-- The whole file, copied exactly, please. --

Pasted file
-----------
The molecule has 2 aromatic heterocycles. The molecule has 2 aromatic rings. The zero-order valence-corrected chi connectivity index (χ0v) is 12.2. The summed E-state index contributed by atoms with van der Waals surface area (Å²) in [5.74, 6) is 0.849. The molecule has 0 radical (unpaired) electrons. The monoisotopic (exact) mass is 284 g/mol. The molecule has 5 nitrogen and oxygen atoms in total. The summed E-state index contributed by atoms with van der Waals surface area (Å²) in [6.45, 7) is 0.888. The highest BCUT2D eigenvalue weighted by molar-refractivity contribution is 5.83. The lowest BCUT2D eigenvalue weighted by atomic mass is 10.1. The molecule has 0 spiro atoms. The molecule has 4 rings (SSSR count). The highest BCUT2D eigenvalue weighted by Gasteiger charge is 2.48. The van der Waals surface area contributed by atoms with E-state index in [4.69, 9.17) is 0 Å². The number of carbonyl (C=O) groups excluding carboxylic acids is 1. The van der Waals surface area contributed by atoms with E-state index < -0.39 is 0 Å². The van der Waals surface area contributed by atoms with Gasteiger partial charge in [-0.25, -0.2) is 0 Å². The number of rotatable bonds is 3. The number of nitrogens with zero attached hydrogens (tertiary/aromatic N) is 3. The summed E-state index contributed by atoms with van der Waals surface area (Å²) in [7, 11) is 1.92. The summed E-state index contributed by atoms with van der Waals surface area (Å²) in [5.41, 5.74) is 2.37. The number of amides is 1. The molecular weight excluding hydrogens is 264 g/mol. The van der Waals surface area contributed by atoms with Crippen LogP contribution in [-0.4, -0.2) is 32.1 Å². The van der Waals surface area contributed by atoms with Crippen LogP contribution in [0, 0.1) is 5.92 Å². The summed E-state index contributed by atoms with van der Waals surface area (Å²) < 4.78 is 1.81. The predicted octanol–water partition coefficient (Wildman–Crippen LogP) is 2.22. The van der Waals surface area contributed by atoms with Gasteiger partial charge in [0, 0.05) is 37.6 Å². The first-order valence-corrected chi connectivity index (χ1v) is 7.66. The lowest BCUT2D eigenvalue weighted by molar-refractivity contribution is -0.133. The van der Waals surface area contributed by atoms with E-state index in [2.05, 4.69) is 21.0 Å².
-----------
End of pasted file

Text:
The molecule has 2 aromatic heterocycles. The molecule has 2 aromatic rings. The zero-order valence-corrected chi connectivity index (χ0v) is 12.2. The summed E-state index contributed by atoms with van der Waals surface area (Å²) in [5.74, 6) is 0.849. The molecule has 0 radical (unpaired) electrons. The monoisotopic (exact) mass is 284 g/mol. The molecule has 5 nitrogen and oxygen atoms in total. The summed E-state index contributed by atoms with van der Waals surface area (Å²) in [6.45, 7) is 0.888. The highest BCUT2D eigenvalue weighted by molar-refractivity contribution is 5.83. The lowest BCUT2D eigenvalue weighted by atomic mass is 10.1. The molecule has 0 spiro atoms. The molecule has 4 rings (SSSR count). The highest BCUT2D eigenvalue weighted by Gasteiger charge is 2.48. The van der Waals surface area contributed by atoms with E-state index in [4.69, 9.17) is 0 Å². The number of carbonyl (C=O) groups excluding carboxylic acids is 1. The van der Waals surface area contributed by atoms with E-state index < -0.39 is 0 Å². The van der Waals surface area contributed by atoms with Gasteiger partial charge in [-0.25, -0.2) is 0 Å². The number of rotatable bonds is 3. The number of nitrogens with zero attached hydrogens (tertiary/aromatic N) is 3. The summed E-state index contributed by atoms with van der Waals surface area (Å²) in [7, 11) is 1.92. The summed E-state index contributed by atoms with van der Waals surface area (Å²) in [5.41, 5.74) is 2.37. The number of amides is 1. The molecular weight excluding hydrogens is 264 g/mol. The van der Waals surface area contributed by atoms with Crippen LogP contribution in [-0.4, -0.2) is 32.1 Å². The van der Waals surface area contributed by atoms with Crippen LogP contribution in [0, 0.1) is 5.92 Å². The summed E-state index contributed by atoms with van der Waals surface area (Å²) < 4.78 is 1.81. The predicted octanol–water partition coefficient (Wildman–Crippen LogP) is 2.22. The van der Waals surface area contributed by atoms with Gasteiger partial charge in [0, 0.05) is 37.6 Å². The first-order valence-corrected chi connectivity index (χ1v) is 7.66. The lowest BCUT2D eigenvalue weighted by molar-refractivity contribution is -0.133. The van der Waals surface area contributed by atoms with E-state index in [2.05, 4.69) is 21.0 Å².